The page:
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Measuring Cross-Channel Media with Multi-Touch Attribution Model

in Media Planning & Buying with tags , , , , , , Both comments and trackbacks are closed.

For many advertisers there exists a discrepancy between how they measure media and how consumers actually experience it. Media measurement is often viewed in a silo by channel, an approach which fails to account for cross-channel effects. But, consumers experience media holistically, and their behavior is influenced by the integrated sum of touchpoints across all channels.

The best approach to aligning media measurement with the consumer experience is multi-touch attribution modeling (MTA). This model provides advertisers a greater understanding of how different channels individually and collectively affect the consumer journey, from the first interaction with a brand all the way through to a conversion.

Unfortunately, some key operational issues have prevented widespread use of this data-driven attribution methodology. Further, cost and implementation complexity have been significant barriers for advertisers to overcome when trying to rationalize deployment of an MTA solution. Recently, Google significantly reduced those barriers by integrating Adometry’s data-driven models into DoubleClick and making them available to platform users at no additional cost. Now, a sophisticated MTA solution is readily available to thousands of marketers after just a few mouse clicks.

This update could significantly disrupt the marketplace and rapidly accelerate adoption of MTA as the preferred media measurement approach. Below, we dig into the benefits of using MTA and the importance of exploring the model and understanding its incremental opportunities.

Why Use MTA?
Using MTA, advertisers can optimize smartly by better understanding performance across all channels. Many marketers currently use last-click attribution models, but those models tend to undervalue new customer acquisition campaigns, which can ultimately lead to inefficient budget allocation decisions across channels. In contrast, MTA measures how much each channel fractionally contributes to driving a conversion, from customer acquisition to final sale. If, for example, a marketer spends $50,000 in a month on Display banners generating 250 sales for a cost-per-action (CPA) of $200, and spends $50,000 in Paid Search generating 500 sales for a CPA of $100, a last-click model would show Paid Search as being 2x more efficient than Display.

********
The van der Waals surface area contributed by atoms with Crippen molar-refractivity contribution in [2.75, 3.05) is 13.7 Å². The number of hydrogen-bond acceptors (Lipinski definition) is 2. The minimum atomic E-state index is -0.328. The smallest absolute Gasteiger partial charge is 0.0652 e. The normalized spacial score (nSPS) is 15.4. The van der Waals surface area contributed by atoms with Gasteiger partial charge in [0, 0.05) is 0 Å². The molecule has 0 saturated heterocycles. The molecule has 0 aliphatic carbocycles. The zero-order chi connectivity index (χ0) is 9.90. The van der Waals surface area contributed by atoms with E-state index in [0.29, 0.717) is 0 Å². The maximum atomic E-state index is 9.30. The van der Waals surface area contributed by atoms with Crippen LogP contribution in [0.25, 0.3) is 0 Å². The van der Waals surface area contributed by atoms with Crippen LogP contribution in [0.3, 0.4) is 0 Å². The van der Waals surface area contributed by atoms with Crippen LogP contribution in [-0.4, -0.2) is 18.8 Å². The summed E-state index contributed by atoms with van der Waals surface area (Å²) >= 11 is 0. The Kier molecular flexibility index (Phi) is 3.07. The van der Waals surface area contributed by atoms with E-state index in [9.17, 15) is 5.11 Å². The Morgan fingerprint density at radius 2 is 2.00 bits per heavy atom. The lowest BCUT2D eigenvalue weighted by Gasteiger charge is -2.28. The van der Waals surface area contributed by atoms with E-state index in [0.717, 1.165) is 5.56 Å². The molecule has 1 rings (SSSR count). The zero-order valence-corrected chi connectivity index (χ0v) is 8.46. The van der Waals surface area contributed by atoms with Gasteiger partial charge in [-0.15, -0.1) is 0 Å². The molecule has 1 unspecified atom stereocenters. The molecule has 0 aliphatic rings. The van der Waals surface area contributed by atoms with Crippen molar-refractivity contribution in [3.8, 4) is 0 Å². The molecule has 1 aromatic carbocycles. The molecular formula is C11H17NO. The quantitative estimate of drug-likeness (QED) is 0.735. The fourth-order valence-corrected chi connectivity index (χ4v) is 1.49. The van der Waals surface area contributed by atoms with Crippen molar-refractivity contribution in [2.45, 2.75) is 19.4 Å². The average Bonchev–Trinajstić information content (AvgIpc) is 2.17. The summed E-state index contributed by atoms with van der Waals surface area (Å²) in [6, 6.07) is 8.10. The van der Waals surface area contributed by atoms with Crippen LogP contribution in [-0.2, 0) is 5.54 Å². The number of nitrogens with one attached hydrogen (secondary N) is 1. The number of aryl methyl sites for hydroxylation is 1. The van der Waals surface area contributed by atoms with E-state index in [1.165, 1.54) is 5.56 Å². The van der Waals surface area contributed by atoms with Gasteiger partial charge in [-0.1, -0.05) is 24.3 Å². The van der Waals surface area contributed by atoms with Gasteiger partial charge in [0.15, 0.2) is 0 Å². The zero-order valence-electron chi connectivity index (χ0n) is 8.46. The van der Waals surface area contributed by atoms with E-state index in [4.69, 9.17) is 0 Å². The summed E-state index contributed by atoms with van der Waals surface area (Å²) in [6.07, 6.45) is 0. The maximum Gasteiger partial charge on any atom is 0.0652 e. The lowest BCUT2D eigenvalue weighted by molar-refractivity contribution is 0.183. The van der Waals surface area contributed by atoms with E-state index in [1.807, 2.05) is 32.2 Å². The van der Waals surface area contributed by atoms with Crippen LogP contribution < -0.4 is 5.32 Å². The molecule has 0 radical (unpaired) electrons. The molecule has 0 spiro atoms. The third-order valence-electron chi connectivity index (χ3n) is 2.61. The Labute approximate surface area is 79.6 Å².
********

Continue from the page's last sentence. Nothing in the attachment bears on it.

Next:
This would indicate that budget should be cut or even eliminated from Display to fund more Paid Search. However, MTA would account for Display’s role in feeding Search new customers. As a result, Display might get credit for, say, 20% of the conversions that a last-click model would attribute to Search. That 20% credit would significantly reduce the efficiency gap between Display and Search, leading to different budget allocation decisions. In the long-run, optimizing with MTA can help marketers prevent underfunding demand-generating Display campaigns. Without the demand generated by Display, Paid Search would suffer from a shortage of new customers, which would ultimately harm Paid Search efficiency and curtail overall business growth.

Multi-touch attribution is a necessity for advertisers to maximize the productivity of their marketing budgets. By utilizing MTA, marketers are able to more accurately value each channel’s contribution to KPIs. Proper channel valuation is a necessary prerequisite for smarter budgeting strategies that maximize performance.

Understanding Incremental Opportunities
Utilizing MTA helps shine a light on channels whose impact on overall performance can be hard to measure. Even within Direct Response-focused channels, marketers can use MTA to understand which efforts are driving the most impact for advertisers. These insights can help marketers make a case for incremental budget. It is important for marketers to look deeper at how multi-touch attribution breaks down credit for conversions, and should do the following:

  1. Look for channels earning MTA credit for conversions possibly attributed to other channels. Channels which have lower first/last-click conversions tend to gain more credit using MTA. Be sure to support and fund channels influencing conversions elsewhere.
  2. Understand the connection between demand-generating channels and channels closing conversions.

It can be easy to look at MTA insights and see demand generation tactics getting more credit while DR-focused channels “lose” credit. But advertisers should keep in mind that they need both of these pieces to be successful, and should avoid snap judgements that take away from a channel they may need to close conversions.

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Advertisers must adopt a holistic, cross-channel approach to media measurement to make strategic marketing decisions that maximize the effectiveness of marketing programs. Now that the barriers to entry have been significantly reduced by Google’s integration of Adometry into DoubleClick, marketers have more reasons than ever to explore MTA.

Data-driven attribution is no longer a luxury. It is an essential tool marketers should leverage to gain greater insight into how their campaigns influence behavior.

Authors: Brandon Speers, Senior Media Manager and Sam Franklin, VP, Data Science at 360i

Cover photo via Exchange Wire.